Friday, January 13, 2006

Muir & The New York Daily News Part II: The Armageddon

Hey everybody, yours truly is back in The New York Daily News on this happy Friday the 13th! Lookie-lookie!

Journalist Joe Neumaier, feature writer at the Daily News and film expert himself, presents an article entitled
"Return of the Living Dread", which examines the latest horror trend; the new crop of 1970s-like "savage" cinema horror movies suddenly finding mainstream popularity in the 21st century (titles like Hostel, HIgh Tension, Wolf Creek, The Devil's Rejects, etc.)

Anyway, here's a sample of the piece. Go check out the full article. It's good:

The trend started with the remake of "The Texas Chainsaw Massacre" in 2003, which had a $28 million debut. It continues this spring with a remake of "The Hills Have Eyes" (which is eyeballing an NC-17 rating for excessive violence) and an intense thriller called "Hard Candy," which, like "Hostel," has a fascination with surgical instruments.

It's a long way from the '80s heydays of Jason in "Friday the 13th" and Freddy Krueger in "A Nightmare on Elm Street."

"What happened is that the slasher films of the early 1980s eventually became self-parody, and weren't scaring anyone anymore," says John Kenneth Muir, author of "Horror Films of the 1970s" and "Eaten Alive at a Chainsaw Massacre: The Films of Tobe Hooper."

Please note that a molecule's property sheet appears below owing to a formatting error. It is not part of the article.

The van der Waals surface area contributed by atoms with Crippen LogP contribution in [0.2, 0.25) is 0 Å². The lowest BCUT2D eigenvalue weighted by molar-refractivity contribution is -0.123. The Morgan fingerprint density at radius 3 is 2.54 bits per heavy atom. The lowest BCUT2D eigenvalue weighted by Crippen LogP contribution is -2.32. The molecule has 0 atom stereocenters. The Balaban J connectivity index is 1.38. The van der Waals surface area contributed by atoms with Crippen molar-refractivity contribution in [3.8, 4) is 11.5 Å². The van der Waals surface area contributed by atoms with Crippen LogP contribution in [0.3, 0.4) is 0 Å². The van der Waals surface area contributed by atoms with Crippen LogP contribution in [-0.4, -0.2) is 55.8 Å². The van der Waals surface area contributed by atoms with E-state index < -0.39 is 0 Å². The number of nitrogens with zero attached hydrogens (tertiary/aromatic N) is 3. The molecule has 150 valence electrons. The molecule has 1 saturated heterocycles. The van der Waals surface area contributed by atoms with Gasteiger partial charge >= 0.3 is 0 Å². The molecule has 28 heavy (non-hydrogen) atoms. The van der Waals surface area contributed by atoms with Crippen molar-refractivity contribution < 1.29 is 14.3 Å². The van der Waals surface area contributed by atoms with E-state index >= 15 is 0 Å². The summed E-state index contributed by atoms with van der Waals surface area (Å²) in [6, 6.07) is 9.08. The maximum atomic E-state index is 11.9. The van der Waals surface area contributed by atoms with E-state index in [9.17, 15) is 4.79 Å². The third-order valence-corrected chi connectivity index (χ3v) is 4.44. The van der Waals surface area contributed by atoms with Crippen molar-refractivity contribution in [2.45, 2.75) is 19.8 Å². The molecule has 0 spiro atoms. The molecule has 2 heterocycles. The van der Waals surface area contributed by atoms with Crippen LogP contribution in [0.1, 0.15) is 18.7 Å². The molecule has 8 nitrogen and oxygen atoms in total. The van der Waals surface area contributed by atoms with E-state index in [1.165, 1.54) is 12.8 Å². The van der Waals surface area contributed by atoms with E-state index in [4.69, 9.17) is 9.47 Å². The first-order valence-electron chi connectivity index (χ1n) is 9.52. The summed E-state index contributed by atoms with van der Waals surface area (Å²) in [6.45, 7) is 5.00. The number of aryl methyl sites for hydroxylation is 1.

2 comments:

  1. i'm a healthily pretentious film snob, and i believe that a thriving offensive and effective horror market is neccesary to having a good international state of films overall. take the sixties and seventies, a golden age for international films and then the new hollywood revolution. at the same time, we had hg lewis and george romero redifining the rules of horror as well as the debuts of carpenter, hooper, and cronenberg.
    in this age of every known horror title getting a pg13 remake, it can only be a good thing that a successful wave of hard r/nc17 horror movies is surfacing.

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  2. George:

    Amen and ditto. I agree. I'm tired of PG-13 horros, and want my horror to actually be - well - DISTURBING.

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